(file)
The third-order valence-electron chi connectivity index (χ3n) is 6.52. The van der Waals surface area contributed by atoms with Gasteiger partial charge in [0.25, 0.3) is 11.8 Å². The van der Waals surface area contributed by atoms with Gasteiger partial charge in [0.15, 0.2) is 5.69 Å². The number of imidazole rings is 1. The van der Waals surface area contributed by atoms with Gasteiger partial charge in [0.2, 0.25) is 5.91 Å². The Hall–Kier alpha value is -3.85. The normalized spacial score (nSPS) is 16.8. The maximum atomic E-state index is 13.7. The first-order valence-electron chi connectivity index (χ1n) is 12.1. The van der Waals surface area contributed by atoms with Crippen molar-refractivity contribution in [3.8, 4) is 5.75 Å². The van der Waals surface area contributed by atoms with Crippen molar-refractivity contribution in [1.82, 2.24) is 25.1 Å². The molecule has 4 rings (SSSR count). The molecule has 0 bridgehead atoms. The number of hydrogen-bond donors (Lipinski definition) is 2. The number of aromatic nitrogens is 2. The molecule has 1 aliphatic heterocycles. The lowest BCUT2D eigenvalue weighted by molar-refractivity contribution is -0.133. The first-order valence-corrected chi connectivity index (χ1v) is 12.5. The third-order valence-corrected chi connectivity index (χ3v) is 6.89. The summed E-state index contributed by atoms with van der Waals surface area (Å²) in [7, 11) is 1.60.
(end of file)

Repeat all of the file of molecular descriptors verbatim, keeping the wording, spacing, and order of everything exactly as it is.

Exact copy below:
The third-order valence-electron chi connectivity index (χ3n) is 6.52. The van der Waals surface area contributed by atoms with Gasteiger partial charge in [0.25, 0.3) is 11.8 Å². The van der Waals surface area contributed by atoms with Gasteiger partial charge in [0.15, 0.2) is 5.69 Å². The number of imidazole rings is 1. The van der Waals surface area contributed by atoms with Gasteiger partial charge in [0.2, 0.25) is 5.91 Å². The Hall–Kier alpha value is -3.85. The normalized spacial score (nSPS) is 16.8. The maximum atomic E-state index is 13.7. The first-order valence-electron chi connectivity index (χ1n) is 12.1. The van der Waals surface area contributed by atoms with Crippen molar-refractivity contribution in [3.8, 4) is 5.75 Å². The van der Waals surface area contributed by atoms with Crippen molar-refractivity contribution in [1.82, 2.24) is 25.1 Å². The molecule has 4 rings (SSSR count). The molecule has 0 bridgehead atoms. The number of hydrogen-bond donors (Lipinski definition) is 2. The number of aromatic nitrogens is 2. The molecule has 1 aliphatic heterocycles. The lowest BCUT2D eigenvalue weighted by molar-refractivity contribution is -0.133. The first-order valence-corrected chi connectivity index (χ1v) is 12.5. The third-order valence-corrected chi connectivity index (χ3v) is 6.89. The summed E-state index contributed by atoms with van der Waals surface area (Å²) in [7, 11) is 1.60.